Saturday, August 13, 2011

Book review: "The Wolf" by Richard Guilliott and Peter Hohnen

War stories are supposed to feature brave, honorable heroes facing off with vile, despicable villains. Reality, of course, is never so clear cut. Exhibit A: "The Wolf," an eye-opening account of a little-known chapter of World War I.

Authors Richard Guilliott and Peter Hohnen adroitly tell the story of the German "commerce raider" ship Wolf that prowled the world's oceans for 15 months in 1916-18, capturing and sinking 14 ships and laying mines responsible for sinking another 16 ships.

For all the damage it caused, this is hardly a story of good and evil. The German crew are shown to be humans - some are lying and cruel, others kind and gentlemanly. The hundreds of prisoners who were brought aboard after their ships are captured also show divisions, some stoically resisting their captors while others choose to cooperate. Still others engage in petty feuds.

The Wolf eventually came to imprison over 400 men, women and children from 25 different nations. In the tense and uncertain stewpot of the ship, conflicts simmered and tempers sometimes flared but there also moments of compassion. Many of the crew and prisoners intermixed and found mutual respect.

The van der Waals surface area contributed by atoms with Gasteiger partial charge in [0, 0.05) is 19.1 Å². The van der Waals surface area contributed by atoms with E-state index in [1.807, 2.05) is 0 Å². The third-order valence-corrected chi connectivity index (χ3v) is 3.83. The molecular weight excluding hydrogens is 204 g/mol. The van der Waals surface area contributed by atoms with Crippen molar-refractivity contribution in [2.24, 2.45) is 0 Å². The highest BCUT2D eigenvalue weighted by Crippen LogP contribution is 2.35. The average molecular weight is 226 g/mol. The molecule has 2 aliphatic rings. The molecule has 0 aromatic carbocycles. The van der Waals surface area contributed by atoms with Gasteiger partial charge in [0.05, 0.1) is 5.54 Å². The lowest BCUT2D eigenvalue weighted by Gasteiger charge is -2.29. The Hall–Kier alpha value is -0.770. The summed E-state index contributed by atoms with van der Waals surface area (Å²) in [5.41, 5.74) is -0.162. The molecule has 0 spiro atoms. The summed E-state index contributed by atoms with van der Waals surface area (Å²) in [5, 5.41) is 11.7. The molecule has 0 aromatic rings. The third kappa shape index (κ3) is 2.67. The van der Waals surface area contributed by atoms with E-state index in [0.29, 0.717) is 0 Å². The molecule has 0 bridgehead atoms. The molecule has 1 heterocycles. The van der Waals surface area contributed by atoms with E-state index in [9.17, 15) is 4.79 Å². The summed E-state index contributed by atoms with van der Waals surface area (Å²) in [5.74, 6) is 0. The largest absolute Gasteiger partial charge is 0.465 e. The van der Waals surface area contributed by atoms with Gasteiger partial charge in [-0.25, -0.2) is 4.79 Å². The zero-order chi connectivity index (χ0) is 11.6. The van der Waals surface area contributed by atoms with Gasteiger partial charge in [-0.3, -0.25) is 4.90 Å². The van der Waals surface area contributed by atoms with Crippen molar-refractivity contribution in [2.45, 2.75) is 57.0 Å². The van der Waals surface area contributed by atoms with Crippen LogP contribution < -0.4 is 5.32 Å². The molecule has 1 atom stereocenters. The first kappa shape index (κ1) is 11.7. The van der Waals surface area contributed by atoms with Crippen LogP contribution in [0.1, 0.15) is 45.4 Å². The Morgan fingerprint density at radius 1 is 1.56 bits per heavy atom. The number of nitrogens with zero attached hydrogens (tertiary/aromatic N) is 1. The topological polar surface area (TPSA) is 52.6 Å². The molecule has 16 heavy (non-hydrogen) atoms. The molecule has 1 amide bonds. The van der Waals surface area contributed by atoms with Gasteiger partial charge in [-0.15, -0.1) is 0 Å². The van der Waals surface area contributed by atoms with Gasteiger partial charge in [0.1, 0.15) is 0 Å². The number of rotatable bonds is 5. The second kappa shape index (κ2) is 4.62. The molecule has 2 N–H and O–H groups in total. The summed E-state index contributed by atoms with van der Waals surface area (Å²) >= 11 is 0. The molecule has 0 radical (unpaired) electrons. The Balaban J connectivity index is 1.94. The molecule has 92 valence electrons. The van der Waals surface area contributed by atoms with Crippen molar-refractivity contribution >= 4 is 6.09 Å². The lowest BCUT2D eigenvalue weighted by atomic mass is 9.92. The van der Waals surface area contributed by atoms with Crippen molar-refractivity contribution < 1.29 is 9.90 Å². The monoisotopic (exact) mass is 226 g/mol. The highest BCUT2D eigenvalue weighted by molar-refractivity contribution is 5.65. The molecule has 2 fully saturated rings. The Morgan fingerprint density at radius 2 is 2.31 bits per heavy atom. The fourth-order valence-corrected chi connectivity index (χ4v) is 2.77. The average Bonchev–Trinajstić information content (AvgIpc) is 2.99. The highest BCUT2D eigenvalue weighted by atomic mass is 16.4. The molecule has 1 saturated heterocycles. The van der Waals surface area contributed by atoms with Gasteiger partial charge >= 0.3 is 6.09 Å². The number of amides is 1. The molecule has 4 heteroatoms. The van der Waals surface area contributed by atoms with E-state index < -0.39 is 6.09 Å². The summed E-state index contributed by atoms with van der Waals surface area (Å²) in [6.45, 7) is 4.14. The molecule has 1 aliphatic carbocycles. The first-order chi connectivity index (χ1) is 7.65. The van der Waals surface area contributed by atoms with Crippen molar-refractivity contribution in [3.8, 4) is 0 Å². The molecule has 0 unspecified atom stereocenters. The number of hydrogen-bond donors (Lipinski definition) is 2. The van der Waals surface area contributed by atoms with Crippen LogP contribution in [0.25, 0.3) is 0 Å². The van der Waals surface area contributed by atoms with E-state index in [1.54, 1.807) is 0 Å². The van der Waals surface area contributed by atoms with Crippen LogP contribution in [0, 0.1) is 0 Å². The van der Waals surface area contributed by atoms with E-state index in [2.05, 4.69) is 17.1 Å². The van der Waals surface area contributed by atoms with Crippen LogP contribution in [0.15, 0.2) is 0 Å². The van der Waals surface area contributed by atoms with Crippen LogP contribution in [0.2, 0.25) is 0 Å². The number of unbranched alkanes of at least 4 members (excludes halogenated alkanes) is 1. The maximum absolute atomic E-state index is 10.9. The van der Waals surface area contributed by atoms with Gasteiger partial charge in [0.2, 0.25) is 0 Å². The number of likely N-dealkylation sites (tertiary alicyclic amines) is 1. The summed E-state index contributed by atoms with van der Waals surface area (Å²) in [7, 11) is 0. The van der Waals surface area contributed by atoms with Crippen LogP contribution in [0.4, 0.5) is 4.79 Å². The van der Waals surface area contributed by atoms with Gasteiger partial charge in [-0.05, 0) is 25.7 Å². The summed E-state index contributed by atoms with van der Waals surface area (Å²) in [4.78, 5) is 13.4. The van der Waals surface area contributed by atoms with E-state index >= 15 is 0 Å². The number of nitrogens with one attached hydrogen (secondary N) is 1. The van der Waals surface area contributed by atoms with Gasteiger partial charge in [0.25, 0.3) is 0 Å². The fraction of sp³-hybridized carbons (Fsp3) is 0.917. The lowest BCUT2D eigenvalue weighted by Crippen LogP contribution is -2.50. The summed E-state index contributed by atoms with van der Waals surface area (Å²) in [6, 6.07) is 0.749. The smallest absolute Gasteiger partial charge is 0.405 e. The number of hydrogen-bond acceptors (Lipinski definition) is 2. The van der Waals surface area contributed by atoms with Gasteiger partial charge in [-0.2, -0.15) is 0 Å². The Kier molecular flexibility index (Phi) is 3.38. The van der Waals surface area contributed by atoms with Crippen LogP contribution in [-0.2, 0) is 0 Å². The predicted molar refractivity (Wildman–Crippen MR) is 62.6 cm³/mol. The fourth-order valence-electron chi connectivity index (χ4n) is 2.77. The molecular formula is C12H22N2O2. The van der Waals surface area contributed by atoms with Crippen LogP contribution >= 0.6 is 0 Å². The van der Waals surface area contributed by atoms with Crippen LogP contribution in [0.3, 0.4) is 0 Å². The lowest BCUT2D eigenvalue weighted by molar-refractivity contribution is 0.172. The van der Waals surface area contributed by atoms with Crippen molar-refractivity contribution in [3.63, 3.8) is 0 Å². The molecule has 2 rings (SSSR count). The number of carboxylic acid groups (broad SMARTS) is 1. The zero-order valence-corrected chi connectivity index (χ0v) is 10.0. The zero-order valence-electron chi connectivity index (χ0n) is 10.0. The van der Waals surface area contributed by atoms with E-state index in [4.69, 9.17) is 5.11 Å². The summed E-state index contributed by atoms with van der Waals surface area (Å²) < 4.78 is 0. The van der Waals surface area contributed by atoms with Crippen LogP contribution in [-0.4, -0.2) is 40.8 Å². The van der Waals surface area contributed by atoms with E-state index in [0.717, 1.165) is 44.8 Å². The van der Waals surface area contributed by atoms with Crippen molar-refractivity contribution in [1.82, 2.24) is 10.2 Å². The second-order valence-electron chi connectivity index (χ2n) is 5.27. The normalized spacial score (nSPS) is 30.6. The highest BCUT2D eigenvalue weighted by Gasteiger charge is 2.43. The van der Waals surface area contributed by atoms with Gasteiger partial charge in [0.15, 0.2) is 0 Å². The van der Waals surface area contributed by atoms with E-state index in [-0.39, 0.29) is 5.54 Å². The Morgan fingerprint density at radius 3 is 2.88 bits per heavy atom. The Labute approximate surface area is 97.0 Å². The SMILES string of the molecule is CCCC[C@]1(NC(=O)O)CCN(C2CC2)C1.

In fact, the reader can't help but have some grudging respect for the Wolf's success at sea. Guilliot and Hohnen paint a picture of a stern but efficient captain, Karl Nerger, who often outwits his counterparts. When one freighter is captured, a German officer greets the ship's captain with, "You are late - we expected you two days ago. Now where can I find your five hundred tons of Westport coal?"

The harshest assessments of the authors are reserved for the Australian and British governments, which demonstrated a remarkable head-in-the-sand incompetence during the Wolf's tour. The Australians, for example, persisted in the face of great contrary evidence in contending that the disappearance of ships near its coastline was the work of saboteurs on the ships or in the shipyards. As a result, few ship captains were warned that a pirate ship was prowling the ocean.

I didn't find this a fast read, but I don't mean that negatively. Rather, Guilliatt and Hohnen fill each page with so many interesting details that you can't skim ahead. They have dozens of good side stories, many of them looking at the anti-German paranoia and censorship that arose in Britain and Australia during the war. They tell, for example, the sad story of Carl Newman, an Australian fisherman of German descent, whom the authorities imprison for allegedly aiding the enemy based only on rumors and hearsay.

Early on, I felt like the book was hampered by the lack of a single central character. But I soon forgot about that as I got engrossed in the story. This is a bit like one of those multi-star Robert Altman movies where a lot of different stories and characters are interwoven.  In the end, it works.


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